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Their stories are like those of the soldiers, Marines, sailors and airmen who came before them:

Flying where anti-aircraft gunners can take a pop at you. Racing through a hail of bullets to pull a wounded friend to safety. Just staying with someone in what might be their last moments on Earth.

Are they heroes? What is a hero?

Servicemembers in the field had a lot of definitions to offer, but a recurring theme was not needing or wanting praise.

“A hero is the kid that signs up to serve his nation and to do those things that are unpopular [and] which his nation requires of him,” said Marine Corps Capt. Andrew “Del” Del Gaudio, with the 3rd Battalion, 8th Marine Regiment operating near Fallujah in recent weeks.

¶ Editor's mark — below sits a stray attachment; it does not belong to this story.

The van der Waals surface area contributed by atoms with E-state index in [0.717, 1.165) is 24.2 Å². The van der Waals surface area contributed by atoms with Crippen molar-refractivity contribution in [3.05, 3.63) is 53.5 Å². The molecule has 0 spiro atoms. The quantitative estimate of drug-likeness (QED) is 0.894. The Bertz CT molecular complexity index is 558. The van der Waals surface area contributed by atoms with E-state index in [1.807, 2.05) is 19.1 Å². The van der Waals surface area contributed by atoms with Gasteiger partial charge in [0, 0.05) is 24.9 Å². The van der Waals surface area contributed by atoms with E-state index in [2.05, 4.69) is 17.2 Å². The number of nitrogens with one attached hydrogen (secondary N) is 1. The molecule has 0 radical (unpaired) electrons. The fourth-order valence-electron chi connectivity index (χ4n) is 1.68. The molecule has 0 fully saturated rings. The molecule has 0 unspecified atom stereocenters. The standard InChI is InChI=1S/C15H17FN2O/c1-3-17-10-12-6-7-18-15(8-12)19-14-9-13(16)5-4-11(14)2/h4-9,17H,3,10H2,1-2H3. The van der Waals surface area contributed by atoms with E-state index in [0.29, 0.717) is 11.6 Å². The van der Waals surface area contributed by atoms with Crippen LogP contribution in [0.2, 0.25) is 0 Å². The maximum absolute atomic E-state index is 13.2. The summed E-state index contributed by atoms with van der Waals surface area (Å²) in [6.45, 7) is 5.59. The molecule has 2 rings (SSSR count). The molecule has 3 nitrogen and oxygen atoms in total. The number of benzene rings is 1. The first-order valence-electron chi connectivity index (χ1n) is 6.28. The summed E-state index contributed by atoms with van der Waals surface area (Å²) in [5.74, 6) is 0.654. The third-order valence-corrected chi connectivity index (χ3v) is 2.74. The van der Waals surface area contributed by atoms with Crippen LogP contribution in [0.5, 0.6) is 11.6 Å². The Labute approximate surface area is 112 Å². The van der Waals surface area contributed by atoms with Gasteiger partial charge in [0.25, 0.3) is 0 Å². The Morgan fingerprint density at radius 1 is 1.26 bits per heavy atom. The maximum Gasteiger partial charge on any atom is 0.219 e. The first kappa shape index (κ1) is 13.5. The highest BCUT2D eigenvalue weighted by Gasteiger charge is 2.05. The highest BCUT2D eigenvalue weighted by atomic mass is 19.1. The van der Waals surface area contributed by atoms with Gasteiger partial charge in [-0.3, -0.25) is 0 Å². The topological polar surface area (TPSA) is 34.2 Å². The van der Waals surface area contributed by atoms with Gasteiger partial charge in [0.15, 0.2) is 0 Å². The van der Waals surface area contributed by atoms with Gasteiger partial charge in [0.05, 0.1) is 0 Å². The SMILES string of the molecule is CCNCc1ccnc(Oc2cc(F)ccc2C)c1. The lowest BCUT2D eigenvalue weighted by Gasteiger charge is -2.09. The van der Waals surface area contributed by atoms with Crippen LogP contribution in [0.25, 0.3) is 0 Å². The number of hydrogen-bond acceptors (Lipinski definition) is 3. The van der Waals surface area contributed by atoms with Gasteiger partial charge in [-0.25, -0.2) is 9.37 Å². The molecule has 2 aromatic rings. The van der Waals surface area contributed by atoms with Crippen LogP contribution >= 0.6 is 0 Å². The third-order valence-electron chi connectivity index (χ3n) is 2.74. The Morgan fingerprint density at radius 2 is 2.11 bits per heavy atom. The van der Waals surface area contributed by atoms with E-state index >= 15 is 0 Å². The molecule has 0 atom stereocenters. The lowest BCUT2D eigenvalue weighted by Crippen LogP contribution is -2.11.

“He will endure any hardship for his comrades, to include giving his life for others. He doesn’t want to be thanked for a job well done, he only wants to be with his comrades on the left or the right performing the mission.”

“A hero is someone who does the right thing in spite of adversity,” said Spc. Ian Johnson, a medic with 2nd Battalion, 8th Field Artillery, 1st Brigade, 25th Infantry Division out of Fort Lewis, Wash.

“It’s doing what is right when everything is against you, doing what is morally right in spite of peer pressure.

“If we had more people like that in the Army, stuff like Abu Ghraib would never have happened.”

One night while conducting a traffic control point in the flatlands south of Mosul, a couple of soldiers from Battery C, 2nd Battalion, 8th Field Artillery, 1st Brigade, 25 Infantry Division offered a few insights on heroism.